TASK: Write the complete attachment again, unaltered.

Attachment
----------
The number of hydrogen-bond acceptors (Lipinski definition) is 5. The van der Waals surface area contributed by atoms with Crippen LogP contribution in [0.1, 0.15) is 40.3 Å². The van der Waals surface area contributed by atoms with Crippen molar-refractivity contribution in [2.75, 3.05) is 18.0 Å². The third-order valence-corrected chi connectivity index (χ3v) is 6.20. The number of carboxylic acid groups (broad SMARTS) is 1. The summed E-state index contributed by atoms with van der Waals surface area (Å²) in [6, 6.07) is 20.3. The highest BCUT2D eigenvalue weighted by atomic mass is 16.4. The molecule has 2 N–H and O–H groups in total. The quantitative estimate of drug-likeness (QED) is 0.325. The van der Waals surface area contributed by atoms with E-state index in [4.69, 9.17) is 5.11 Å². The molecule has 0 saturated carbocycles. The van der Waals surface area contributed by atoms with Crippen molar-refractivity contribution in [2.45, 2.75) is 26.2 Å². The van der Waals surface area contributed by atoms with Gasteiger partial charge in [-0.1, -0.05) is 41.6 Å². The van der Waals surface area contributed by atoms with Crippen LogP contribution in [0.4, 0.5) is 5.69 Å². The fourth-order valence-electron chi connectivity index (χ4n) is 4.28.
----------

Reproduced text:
The number of hydrogen-bond acceptors (Lipinski definition) is 5. The van der Waals surface area contributed by atoms with Crippen LogP contribution in [0.1, 0.15) is 40.3 Å². The van der Waals surface area contributed by atoms with Crippen molar-refractivity contribution in [2.75, 3.05) is 18.0 Å². The third-order valence-corrected chi connectivity index (χ3v) is 6.20. The number of carboxylic acid groups (broad SMARTS) is 1. The summed E-state index contributed by atoms with van der Waals surface area (Å²) in [6, 6.07) is 20.3. The highest BCUT2D eigenvalue weighted by atomic mass is 16.4. The molecule has 2 N–H and O–H groups in total. The quantitative estimate of drug-likeness (QED) is 0.325. The van der Waals surface area contributed by atoms with E-state index in [4.69, 9.17) is 5.11 Å². The molecule has 0 saturated carbocycles. The van der Waals surface area contributed by atoms with Crippen molar-refractivity contribution in [2.45, 2.75) is 26.2 Å². The van der Waals surface area contributed by atoms with Gasteiger partial charge in [-0.1, -0.05) is 41.6 Å². The van der Waals surface area contributed by atoms with Crippen LogP contribution in [0.4, 0.5) is 5.69 Å². The fourth-order valence-electron chi connectivity index (χ4n) is 4.28.